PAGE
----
The Naming Project

Saying their Names

The nearly 300 names on this list include all the African Americans enslaved at Montpelier whose names are currently known from documents and oral history sources. Some names appear in only one document, giving evidence of only a single moment in a life. Other names appear frequently enough in the historical record to make it possible to draw out more detailed life stories. No matter how much or how little is known about each person, their names must be said and their lives must be honored.

The Naming Project is an ongoing effort at The Montpelier Foundation, drawing on years of research to uncover and share the names and stories of the Black people who lived, worked, and were enslaved at Montpelier. This page will serve as the repository for these stories, and will grow as we continue to piece information together and develop more biographical sketches.

AbbyAbnerAbrahamAbrahamAbramAbram ShepherdJack AbramAgathyAilsey PayneAliceAleckAlexanderAmeyAmyAmeyAnnaAnthonyAnthonyArielAaronBeckBeccaBenBenjamin McDanielBenjamin StewartBenjamin TaylorBetsyBettyBettyBettyBillyBillyBilley/William GardenerBristollCalebCaptainCasloeCaslowCastorCatharine TaylorCattereneaCatyCelia CharityCharlesCharlesCharlesCharlotteCharlotteCibbsClarissaCoreenCreaseCuffeeCussinaDangerfield WalkerDaphneDamanDanielDavidDavyDelphiaDemasDiannaDickDidoDinahDollyDorcasEbenezerEdmundEdomEdwardEdwinElijahElijahElizaElizabethElizabethEllen StewartEllen Ann TaylorEveEzekielFannyFannyFannyFrankFrankFrankGabrielGeorgeGeorgeGeorgeGeorge GilmoreGideonGilbertGilesGuyHannahHannahHannahHanoverHarietHarryHarryHenryHenryHenryHenryIsabelIsbellIsraelIsaacJackJackJacobJacobJamesJamesJamesJasonJemmyJemmyJennyJerryJerryJesseJesseJimJoannaJoeJoeJoe BolenJohnJohnJohnJohnJohnJohn FreemanJohn TaylorJonathanJosephJoshuaJoshuaJosiahJudaJudyJudyJudyJudyJuliaKateKatyKateyKittyLemonLettLeweyLeweyLewisLiviaLucyLucyMandyMargaretMariaMaryMaryMathew StewartMillyMilleyMilleyMillyMilleyMilleyMollyMosesMosesNancyNancyNannyNanyNedNellNelsonNicholasNicholas Jr. NickPamelaPaplianPattyPaul JenningsPaulPeggPeggyPendarPennyPeterPeterPhilPhoebePhoebePlatoPollyPompeyPriscillaRachelRalph Sr.Ralph Philip TaylorRandalRebecca WalkerReubenReubenRichd WalkerRichmondRobbinRobinRoseRuthSallySallySamSamSamSarrahSarahSarah Sarah StewartSarah Elizabeth TaylorSavinaSawneyShadrachSibbySimonSinarSolomon TaliaferroSophiaSparkSpotswoodStephenSukeySukeySusan EllenSusySyeSlyviaSilveyTabbyTamarThos. J. RandolphTomTomThomasTonyTroilusTrueloveTurkTydalTyreVioletVioletWalkerWashWebsterWilliamWilliamWilliam AdamsWilliam Henry TaylorWilloughbyWinneyWinnie StewartYatesYork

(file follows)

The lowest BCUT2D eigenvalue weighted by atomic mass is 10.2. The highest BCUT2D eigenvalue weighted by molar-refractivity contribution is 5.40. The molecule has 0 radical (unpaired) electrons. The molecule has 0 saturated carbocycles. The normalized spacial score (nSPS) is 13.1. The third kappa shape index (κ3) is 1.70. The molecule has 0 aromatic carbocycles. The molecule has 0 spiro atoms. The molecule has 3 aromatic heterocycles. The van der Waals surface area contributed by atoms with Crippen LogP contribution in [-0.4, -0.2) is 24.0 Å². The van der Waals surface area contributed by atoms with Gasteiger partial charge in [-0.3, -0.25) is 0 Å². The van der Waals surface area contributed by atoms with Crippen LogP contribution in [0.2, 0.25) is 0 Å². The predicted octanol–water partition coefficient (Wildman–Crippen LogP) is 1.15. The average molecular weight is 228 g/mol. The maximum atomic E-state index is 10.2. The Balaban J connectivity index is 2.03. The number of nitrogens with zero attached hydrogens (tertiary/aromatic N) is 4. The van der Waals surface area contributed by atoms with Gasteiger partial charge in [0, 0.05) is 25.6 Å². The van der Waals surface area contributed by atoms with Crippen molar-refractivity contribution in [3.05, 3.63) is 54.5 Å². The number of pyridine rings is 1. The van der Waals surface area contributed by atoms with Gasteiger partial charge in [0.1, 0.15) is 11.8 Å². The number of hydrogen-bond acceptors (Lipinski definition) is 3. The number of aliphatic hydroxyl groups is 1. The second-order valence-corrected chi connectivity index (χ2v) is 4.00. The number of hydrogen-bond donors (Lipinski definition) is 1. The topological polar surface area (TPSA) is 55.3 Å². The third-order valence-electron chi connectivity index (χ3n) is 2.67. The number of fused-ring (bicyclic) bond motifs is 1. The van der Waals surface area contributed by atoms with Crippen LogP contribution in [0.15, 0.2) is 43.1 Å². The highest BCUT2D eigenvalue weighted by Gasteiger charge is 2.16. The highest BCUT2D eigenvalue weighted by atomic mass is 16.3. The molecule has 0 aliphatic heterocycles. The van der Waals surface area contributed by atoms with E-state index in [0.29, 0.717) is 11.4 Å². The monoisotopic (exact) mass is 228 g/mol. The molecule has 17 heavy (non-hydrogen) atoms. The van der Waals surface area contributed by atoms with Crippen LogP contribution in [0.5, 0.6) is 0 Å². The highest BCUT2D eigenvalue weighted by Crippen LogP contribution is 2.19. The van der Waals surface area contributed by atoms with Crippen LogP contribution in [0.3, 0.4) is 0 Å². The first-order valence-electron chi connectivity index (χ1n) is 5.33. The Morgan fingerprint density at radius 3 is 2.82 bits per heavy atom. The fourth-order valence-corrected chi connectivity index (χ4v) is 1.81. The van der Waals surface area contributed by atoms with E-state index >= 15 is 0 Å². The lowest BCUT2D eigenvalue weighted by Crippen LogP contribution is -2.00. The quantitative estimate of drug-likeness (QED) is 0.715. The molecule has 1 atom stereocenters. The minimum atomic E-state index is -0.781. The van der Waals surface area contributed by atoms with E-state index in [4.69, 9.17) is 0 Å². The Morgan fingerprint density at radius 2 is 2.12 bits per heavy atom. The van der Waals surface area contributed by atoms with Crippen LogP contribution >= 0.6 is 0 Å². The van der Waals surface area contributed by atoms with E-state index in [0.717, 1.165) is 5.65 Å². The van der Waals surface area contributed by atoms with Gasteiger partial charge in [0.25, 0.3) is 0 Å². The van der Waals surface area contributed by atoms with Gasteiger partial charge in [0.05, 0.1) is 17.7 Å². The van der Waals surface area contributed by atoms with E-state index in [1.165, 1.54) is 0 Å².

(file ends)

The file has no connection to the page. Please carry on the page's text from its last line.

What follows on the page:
Child of SukeyDaughter of GabrielChild of Rebecca WalkerChild of Rebecca WalkerSon of SamUncle of Benjamin StewartGrandfather of Benjamin StewartGreat-grandfather of Benjamin StewartHusband of Sarah StewartMother of Ralph TaylorMother of Paul JenningsChild of SilveyChild of PeggChild of PeggChild of MilleyChild of Betty“little girl”

Sarah Madden (indentured)


William Gardner, known as “Billey,” was enslaved and taken by James Madison to Philadelphia, where he was sold after getting too many ideas about liberty.


Abby was enslaved by James Madison Sr. in the 1780s, according to his tax records. The only other thing we know about her is that she wore a size 5 shoe.


Aisley Payne, an enslaved cook for 30 years, later told a newspaper reporter how she, as a young housemaid, prepared for Gen. Lafayette’s 1824 visit to Montpelier.


Ezekiel, age 19, escaped from Montpelier in 1794, heading toward Pennsylvania. His companion was recaptured near Harper’s Ferry, but Ezekiel’s fate is unknown.


When Judith Rives stopped by Montpelier in 1837, she asked “the little girl who came to the door” whether anyone was home – but didn’t ask the young girl’s name.

Research into the enslaved community has been conducted at Montpelier for many years. Members of the Montpelier African American Descendants Community have generously shared their family histories and genealogical research. The Naming Project relies as well on the documentary research not only of current Montpelier staff members, but also that of past staff members, interns, and consultants, including Ann Miller, Douglas Chambers, Elizabeth Dowling Taylor, C. Thomas Chapman, Amy Larrabee Cotz, Meg Kennedy, Tiffany Cole, Lydia Neuroth, Elizabeth Ladner, Hannah Scruggs, Zann Nelson, and many other colleagues. We are grateful to build on and expand their work.


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